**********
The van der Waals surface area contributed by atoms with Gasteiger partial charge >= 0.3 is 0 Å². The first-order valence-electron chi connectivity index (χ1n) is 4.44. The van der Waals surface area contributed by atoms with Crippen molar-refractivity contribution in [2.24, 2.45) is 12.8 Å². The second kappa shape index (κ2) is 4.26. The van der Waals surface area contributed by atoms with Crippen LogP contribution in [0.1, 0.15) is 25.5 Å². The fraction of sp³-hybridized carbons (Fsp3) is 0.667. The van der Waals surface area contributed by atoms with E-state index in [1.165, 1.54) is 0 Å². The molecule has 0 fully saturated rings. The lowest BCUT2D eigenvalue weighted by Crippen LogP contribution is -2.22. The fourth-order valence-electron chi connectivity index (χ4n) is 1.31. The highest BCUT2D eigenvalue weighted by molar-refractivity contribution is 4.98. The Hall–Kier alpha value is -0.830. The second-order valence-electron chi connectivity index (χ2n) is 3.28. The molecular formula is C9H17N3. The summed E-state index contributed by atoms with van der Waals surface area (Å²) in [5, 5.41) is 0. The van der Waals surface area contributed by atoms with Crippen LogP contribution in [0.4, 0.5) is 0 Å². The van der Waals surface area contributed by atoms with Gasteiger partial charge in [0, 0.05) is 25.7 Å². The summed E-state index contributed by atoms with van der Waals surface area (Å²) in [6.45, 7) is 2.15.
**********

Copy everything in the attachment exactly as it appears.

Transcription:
The van der Waals surface area contributed by atoms with Gasteiger partial charge >= 0.3 is 0 Å². The first-order valence-electron chi connectivity index (χ1n) is 4.44. The van der Waals surface area contributed by atoms with Crippen molar-refractivity contribution in [2.24, 2.45) is 12.8 Å². The second kappa shape index (κ2) is 4.26. The van der Waals surface area contributed by atoms with Crippen LogP contribution in [0.1, 0.15) is 25.5 Å². The fraction of sp³-hybridized carbons (Fsp3) is 0.667. The van der Waals surface area contributed by atoms with E-state index in [1.165, 1.54) is 0 Å². The molecule has 0 fully saturated rings. The lowest BCUT2D eigenvalue weighted by Crippen LogP contribution is -2.22. The fourth-order valence-electron chi connectivity index (χ4n) is 1.31. The highest BCUT2D eigenvalue weighted by molar-refractivity contribution is 4.98. The Hall–Kier alpha value is -0.830. The second-order valence-electron chi connectivity index (χ2n) is 3.28. The molecular formula is C9H17N3. The summed E-state index contributed by atoms with van der Waals surface area (Å²) in [5, 5.41) is 0. The van der Waals surface area contributed by atoms with Crippen LogP contribution in [0.4, 0.5) is 0 Å². The van der Waals surface area contributed by atoms with Gasteiger partial charge in [0, 0.05) is 25.7 Å². The summed E-state index contributed by atoms with van der Waals surface area (Å²) in [6.45, 7) is 2.15.